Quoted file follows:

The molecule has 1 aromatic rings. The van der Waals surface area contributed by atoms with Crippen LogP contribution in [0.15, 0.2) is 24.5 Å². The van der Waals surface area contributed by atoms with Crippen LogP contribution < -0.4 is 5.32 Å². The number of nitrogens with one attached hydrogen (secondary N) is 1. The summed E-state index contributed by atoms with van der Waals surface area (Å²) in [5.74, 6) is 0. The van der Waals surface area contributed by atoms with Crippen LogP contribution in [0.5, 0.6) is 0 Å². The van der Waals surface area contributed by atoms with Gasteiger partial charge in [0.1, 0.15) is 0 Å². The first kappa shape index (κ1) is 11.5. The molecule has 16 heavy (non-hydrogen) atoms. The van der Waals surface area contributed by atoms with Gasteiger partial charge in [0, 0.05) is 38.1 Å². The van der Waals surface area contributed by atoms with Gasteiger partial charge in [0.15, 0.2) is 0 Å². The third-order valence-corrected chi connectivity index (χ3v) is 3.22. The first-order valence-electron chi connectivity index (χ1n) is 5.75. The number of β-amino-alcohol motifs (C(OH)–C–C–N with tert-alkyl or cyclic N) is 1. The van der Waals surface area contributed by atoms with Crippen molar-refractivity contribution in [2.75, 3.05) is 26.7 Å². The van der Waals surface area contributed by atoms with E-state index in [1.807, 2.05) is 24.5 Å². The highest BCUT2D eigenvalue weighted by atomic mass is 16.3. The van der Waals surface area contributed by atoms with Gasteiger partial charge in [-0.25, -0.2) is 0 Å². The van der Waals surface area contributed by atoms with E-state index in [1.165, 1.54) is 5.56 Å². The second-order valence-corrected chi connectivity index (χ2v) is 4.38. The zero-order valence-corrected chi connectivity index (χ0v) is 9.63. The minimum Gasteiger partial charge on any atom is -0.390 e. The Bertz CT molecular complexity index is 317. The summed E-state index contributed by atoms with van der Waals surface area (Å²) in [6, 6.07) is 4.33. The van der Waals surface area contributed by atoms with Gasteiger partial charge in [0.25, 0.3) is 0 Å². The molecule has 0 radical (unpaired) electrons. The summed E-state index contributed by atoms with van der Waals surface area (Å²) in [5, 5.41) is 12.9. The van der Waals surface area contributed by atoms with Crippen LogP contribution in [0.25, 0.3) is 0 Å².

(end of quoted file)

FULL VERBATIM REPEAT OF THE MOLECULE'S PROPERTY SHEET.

The molecule has 1 aromatic rings. The van der Waals surface area contributed by atoms with Crippen LogP contribution in [0.15, 0.2) is 24.5 Å². The van der Waals surface area contributed by atoms with Crippen LogP contribution < -0.4 is 5.32 Å². The number of nitrogens with one attached hydrogen (secondary N) is 1. The summed E-state index contributed by atoms with van der Waals surface area (Å²) in [5.74, 6) is 0. The van der Waals surface area contributed by atoms with Crippen LogP contribution in [0.5, 0.6) is 0 Å². The van der Waals surface area contributed by atoms with Gasteiger partial charge in [0.1, 0.15) is 0 Å². The first kappa shape index (κ1) is 11.5. The molecule has 16 heavy (non-hydrogen) atoms. The van der Waals surface area contributed by atoms with Gasteiger partial charge in [0, 0.05) is 38.1 Å². The van der Waals surface area contributed by atoms with Gasteiger partial charge in [0.15, 0.2) is 0 Å². The third-order valence-corrected chi connectivity index (χ3v) is 3.22. The first-order valence-electron chi connectivity index (χ1n) is 5.75. The number of β-amino-alcohol motifs (C(OH)–C–C–N with tert-alkyl or cyclic N) is 1. The van der Waals surface area contributed by atoms with Crippen molar-refractivity contribution in [2.75, 3.05) is 26.7 Å². The van der Waals surface area contributed by atoms with E-state index in [1.807, 2.05) is 24.5 Å². The highest BCUT2D eigenvalue weighted by atomic mass is 16.3. The van der Waals surface area contributed by atoms with Gasteiger partial charge in [-0.25, -0.2) is 0 Å². The van der Waals surface area contributed by atoms with E-state index in [1.165, 1.54) is 5.56 Å². The second-order valence-corrected chi connectivity index (χ2v) is 4.38. The zero-order valence-corrected chi connectivity index (χ0v) is 9.63. The minimum Gasteiger partial charge on any atom is -0.390 e. The Bertz CT molecular complexity index is 317. The summed E-state index contributed by atoms with van der Waals surface area (Å²) in [6, 6.07) is 4.33. The van der Waals surface area contributed by atoms with Gasteiger partial charge in [0.25, 0.3) is 0 Å². The molecule has 0 radical (unpaired) electrons. The summed E-state index contributed by atoms with van der Waals surface area (Å²) in [5, 5.41) is 12.9. The van der Waals surface area contributed by atoms with Crippen LogP contribution in [0.25, 0.3) is 0 Å².